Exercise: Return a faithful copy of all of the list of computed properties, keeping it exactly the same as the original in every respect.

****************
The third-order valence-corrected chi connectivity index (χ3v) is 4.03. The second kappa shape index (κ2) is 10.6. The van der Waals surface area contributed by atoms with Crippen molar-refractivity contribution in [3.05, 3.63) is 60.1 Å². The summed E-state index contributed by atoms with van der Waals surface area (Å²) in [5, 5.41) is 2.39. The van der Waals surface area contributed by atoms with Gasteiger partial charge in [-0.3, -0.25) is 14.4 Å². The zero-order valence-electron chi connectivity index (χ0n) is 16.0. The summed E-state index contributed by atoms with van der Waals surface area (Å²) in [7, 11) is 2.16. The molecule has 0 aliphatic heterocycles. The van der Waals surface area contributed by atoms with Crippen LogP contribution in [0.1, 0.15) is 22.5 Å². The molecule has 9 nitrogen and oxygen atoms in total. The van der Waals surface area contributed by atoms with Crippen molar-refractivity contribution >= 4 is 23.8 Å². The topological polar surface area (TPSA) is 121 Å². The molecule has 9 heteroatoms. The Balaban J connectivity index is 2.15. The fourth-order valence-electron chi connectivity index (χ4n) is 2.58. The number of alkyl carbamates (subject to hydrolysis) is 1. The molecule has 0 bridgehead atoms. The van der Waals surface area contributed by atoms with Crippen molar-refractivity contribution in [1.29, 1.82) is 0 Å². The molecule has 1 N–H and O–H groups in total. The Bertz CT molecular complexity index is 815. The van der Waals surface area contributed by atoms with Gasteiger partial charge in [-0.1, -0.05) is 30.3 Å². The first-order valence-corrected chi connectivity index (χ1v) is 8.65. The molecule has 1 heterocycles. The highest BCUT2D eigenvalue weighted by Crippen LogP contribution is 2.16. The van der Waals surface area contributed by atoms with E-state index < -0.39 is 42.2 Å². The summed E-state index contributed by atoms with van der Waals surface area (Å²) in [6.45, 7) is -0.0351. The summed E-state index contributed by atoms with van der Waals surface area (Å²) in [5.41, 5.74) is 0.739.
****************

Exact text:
The third-order valence-corrected chi connectivity index (χ3v) is 4.03. The second kappa shape index (κ2) is 10.6. The van der Waals surface area contributed by atoms with Crippen molar-refractivity contribution in [3.05, 3.63) is 60.1 Å². The summed E-state index contributed by atoms with van der Waals surface area (Å²) in [5, 5.41) is 2.39. The van der Waals surface area contributed by atoms with Gasteiger partial charge in [-0.3, -0.25) is 14.4 Å². The zero-order valence-electron chi connectivity index (χ0n) is 16.0. The summed E-state index contributed by atoms with van der Waals surface area (Å²) in [7, 11) is 2.16. The molecule has 0 aliphatic heterocycles. The van der Waals surface area contributed by atoms with Crippen LogP contribution in [0.1, 0.15) is 22.5 Å². The molecule has 9 nitrogen and oxygen atoms in total. The van der Waals surface area contributed by atoms with Crippen molar-refractivity contribution >= 4 is 23.8 Å². The topological polar surface area (TPSA) is 121 Å². The molecule has 9 heteroatoms. The Balaban J connectivity index is 2.15. The fourth-order valence-electron chi connectivity index (χ4n) is 2.58. The number of alkyl carbamates (subject to hydrolysis) is 1. The molecule has 0 bridgehead atoms. The van der Waals surface area contributed by atoms with Crippen molar-refractivity contribution in [1.29, 1.82) is 0 Å². The molecule has 1 N–H and O–H groups in total. The Bertz CT molecular complexity index is 815. The van der Waals surface area contributed by atoms with Gasteiger partial charge in [-0.1, -0.05) is 30.3 Å². The first-order valence-corrected chi connectivity index (χ1v) is 8.65. The molecule has 1 heterocycles. The highest BCUT2D eigenvalue weighted by Crippen LogP contribution is 2.16. The van der Waals surface area contributed by atoms with E-state index < -0.39 is 42.2 Å². The summed E-state index contributed by atoms with van der Waals surface area (Å²) in [6.45, 7) is -0.0351. The summed E-state index contributed by atoms with van der Waals surface area (Å²) in [5.41, 5.74) is 0.739.